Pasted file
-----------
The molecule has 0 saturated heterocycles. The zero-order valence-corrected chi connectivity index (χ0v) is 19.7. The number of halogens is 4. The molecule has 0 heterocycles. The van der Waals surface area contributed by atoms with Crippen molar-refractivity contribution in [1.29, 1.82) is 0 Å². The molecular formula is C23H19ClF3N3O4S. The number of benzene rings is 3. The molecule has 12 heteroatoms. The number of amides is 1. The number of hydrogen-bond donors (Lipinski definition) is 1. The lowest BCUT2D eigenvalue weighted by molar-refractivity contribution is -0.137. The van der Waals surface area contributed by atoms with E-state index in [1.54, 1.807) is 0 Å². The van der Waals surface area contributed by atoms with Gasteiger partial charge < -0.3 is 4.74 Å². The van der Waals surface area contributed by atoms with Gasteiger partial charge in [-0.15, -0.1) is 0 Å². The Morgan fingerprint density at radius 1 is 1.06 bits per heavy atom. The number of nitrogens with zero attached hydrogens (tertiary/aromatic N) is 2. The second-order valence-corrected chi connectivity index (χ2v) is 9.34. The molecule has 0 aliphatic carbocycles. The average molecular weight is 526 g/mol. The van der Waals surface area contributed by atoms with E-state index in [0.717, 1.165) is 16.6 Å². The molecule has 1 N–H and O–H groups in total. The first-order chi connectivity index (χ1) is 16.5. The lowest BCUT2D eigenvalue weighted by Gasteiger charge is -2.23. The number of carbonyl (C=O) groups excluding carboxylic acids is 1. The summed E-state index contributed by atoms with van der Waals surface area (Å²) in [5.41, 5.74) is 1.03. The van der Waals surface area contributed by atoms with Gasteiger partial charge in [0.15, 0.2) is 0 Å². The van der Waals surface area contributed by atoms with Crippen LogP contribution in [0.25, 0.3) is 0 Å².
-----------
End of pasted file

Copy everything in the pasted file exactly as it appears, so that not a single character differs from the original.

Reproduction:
The molecule has 0 saturated heterocycles. The zero-order valence-corrected chi connectivity index (χ0v) is 19.7. The number of halogens is 4. The molecule has 0 heterocycles. The van der Waals surface area contributed by atoms with Crippen molar-refractivity contribution in [1.29, 1.82) is 0 Å². The molecular formula is C23H19ClF3N3O4S. The number of benzene rings is 3. The molecule has 12 heteroatoms. The number of amides is 1. The number of hydrogen-bond donors (Lipinski definition) is 1. The lowest BCUT2D eigenvalue weighted by molar-refractivity contribution is -0.137. The van der Waals surface area contributed by atoms with E-state index in [1.54, 1.807) is 0 Å². The van der Waals surface area contributed by atoms with Gasteiger partial charge < -0.3 is 4.74 Å². The van der Waals surface area contributed by atoms with Gasteiger partial charge in [-0.15, -0.1) is 0 Å². The Morgan fingerprint density at radius 1 is 1.06 bits per heavy atom. The number of nitrogens with zero attached hydrogens (tertiary/aromatic N) is 2. The second-order valence-corrected chi connectivity index (χ2v) is 9.34. The molecule has 0 aliphatic carbocycles. The average molecular weight is 526 g/mol. The van der Waals surface area contributed by atoms with E-state index in [0.717, 1.165) is 16.6 Å². The molecule has 1 N–H and O–H groups in total. The first-order chi connectivity index (χ1) is 16.5. The lowest BCUT2D eigenvalue weighted by Gasteiger charge is -2.23. The number of carbonyl (C=O) groups excluding carboxylic acids is 1. The summed E-state index contributed by atoms with van der Waals surface area (Å²) in [5.41, 5.74) is 1.03. The van der Waals surface area contributed by atoms with Gasteiger partial charge in [0.15, 0.2) is 0 Å². The van der Waals surface area contributed by atoms with Crippen LogP contribution in [0.25, 0.3) is 0 Å².